Early Transportation Trivia
Ontario Repository, Canandaigua, N.Y.
Tues., July 30, 1816
A boat large enough to accommodate 20 passengers, has lately arrived
at Montreal from Schenectady; having ascended the Mohawk, to the little
canal at Rome, which connects it with Wood Creek; thence into Oneida
Lake, Oswego River and Lake Ontario, &c. When we consider that a cut
of 15 or 16 miles from the Mohawk to the Hudson would have enabled this
very boat to fetch a freight to Albany or New-York, we may estimate
the immense importance of a canal from Lake Erie to the Hudson. Till
that be made our produce and wealth must flow to Montreal and Quebec.
New York Columbian. Ontario Repository, Canandaigua,
Tues., July 29, 1817
Cincinnati, (Ohio), July 4
Arrived at this port on Monday morning last, (30th June) a small schooner
built boat of about six tons burthen, 30 days from Rome on the Mohawk
river, state of New-York! The boat was conducted by Capt. Dean and four
Indians; - passengers, two squaws and an Indian boy. It was a handsome
mode, painted in a neat style, with two masts and sails, and an appropriate
flag. They sailed hence on the same day for the Wabash; their avowed
object is to enter lands on behalf of their tribe, and then to ascend
the Wabash to its source, cross over with their boat to the Maumee,
and return by the way of Lake Erie.
This boat left Rome on the 1st of June, passed into Lake Ontario by
way of Wood Creek, Oneida Lake and Oswego River, and after navigating
the southern coast of that Lake, was conveyed round the falls of Niagara
on wheels, eleven miles, then by the way of Buffalo, across the end
of Lake Erie to the mouth of Cattaraugus Creek, and up it to a portage
of eight miles and a half across to the head waters of the Allegany
It arrived at this place, after passing two portages amounting to nineteen
and a half miles! During this time they were detained nearly ten days
by head winds and rains.
Geneva Palladium, NY, Dec. 4, 1822
From the Pittsburgh Statesman, Nov. 12
There is now lying at the mouth of Wayne-street, in this city, a shallop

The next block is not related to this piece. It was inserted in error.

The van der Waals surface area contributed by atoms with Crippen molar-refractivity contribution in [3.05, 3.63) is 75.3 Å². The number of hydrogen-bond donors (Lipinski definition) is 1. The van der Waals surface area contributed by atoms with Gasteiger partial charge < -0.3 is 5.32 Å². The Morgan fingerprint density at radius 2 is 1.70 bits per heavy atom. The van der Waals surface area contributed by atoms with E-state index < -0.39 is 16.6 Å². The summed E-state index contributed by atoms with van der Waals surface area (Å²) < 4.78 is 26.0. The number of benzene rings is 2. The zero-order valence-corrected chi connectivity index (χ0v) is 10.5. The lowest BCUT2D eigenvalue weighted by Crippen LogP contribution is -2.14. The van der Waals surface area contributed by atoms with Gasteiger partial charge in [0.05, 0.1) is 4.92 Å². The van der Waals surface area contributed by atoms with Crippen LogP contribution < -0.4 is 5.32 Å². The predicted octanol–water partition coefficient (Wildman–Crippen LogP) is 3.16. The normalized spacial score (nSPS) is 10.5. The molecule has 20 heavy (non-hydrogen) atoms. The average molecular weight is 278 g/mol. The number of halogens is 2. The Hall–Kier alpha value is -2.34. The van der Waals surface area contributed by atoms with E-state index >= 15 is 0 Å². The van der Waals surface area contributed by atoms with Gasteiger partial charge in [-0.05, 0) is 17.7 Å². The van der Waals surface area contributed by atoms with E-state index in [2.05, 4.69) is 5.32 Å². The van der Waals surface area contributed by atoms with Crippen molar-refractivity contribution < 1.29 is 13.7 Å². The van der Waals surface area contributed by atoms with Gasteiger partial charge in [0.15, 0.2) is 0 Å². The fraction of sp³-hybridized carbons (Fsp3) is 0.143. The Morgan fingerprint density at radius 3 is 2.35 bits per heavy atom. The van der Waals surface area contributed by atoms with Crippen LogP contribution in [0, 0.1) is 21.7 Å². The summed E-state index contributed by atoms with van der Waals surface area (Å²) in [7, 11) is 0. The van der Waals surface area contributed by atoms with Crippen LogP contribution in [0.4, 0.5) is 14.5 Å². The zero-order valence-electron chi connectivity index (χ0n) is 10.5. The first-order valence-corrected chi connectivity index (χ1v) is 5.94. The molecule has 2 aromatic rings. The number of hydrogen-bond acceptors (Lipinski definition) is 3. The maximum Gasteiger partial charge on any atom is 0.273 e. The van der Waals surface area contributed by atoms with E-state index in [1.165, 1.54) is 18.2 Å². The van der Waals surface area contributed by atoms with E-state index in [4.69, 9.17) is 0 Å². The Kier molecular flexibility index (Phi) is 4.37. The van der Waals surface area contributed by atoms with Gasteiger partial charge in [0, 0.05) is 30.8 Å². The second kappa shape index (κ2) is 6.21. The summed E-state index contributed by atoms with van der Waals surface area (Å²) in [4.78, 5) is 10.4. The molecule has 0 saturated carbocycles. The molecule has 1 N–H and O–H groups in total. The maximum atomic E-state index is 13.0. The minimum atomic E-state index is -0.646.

rigged Keel Boat, thirty-five feet long, with several families on board,
who embarked in this boat at the mouth of Wood creek, head of the Oneida
Lake, state of New-York.
The course pursued to reach Pittsburgh, was by passing down the Oneida
Lake and thro' Oswego river into Lake Ontario, thence up to the Niagara
to within five miles of the Falls. The vessel was then carried round
the Falls on wheels, and placed in the river two miles above the Falls;
then pursued her course to Portland, on Lake Erie, and was again placed
on wheels, and carried seven miles along a good road to the Chatauqua
Lake and creek into Conewaga creek-entered the Alleghany river at Warren,
Erie county, Pa. and arrived safe at Pittsburgh.
Facts like these are worth preserving and their diffusion may be of
ultimate utility. It is also a practical evidence, that a water communication
between Pittsburgh and New-York can be opened without difficulty.
Yates Republican, Penn Yan, Aug. 9, 1825
The Subscribers, having recently received their Steam Engine from New-York,
are under the necessity of stopping their Ferry-Boat from plying between
the villages of Dresden and Lancaster, until the steam apparatus can
be attached to the Boat. Every possible exertion will be made to expedite
the labour, and due notice given to the public of its completion.
Good skiffs are provided, and will be in readiness for the accommodation
of foot passengers, until the Steam Boat commences her regular trips.
HOWARD & WATROUS, JOHN MAYNARD. August 8, 1825.
It wasn't until the following season that this boat was ready to re-enter
Yates Republican, June 1, 1826
Steam Ferry Boat
The Steam-Boat Seneca, will run regularly on the Ferry across
Seneca Lake, between Baleytown and Dresden villages. Times of departure
as follows, viz:
From Baleytown at 7 a.m., 11 a.m. and 4 p.m.
From Dresden at 8:30 a.m., 12:30 p.m. and 5 p.m.
This Boat has a good Cabin, in which Passengers can be safe and comfortable
at all times. Travellers who pass over the Lake at this Ferry may be
assured of a safe and expeditious passage. J. MAYNARD, and others, Proprietors.
Oswego Palladium, Aug. 29, 1859
Traveling in Old Times
Before the Canals were built, years and years ago; when Detroit was very
far west, and "outside of creation," and Buffalo a long journey from Schenectady;
when populous cities on the line were mere villages or settlements, in
a howling wilderness, people had to travel, and freight required transportation.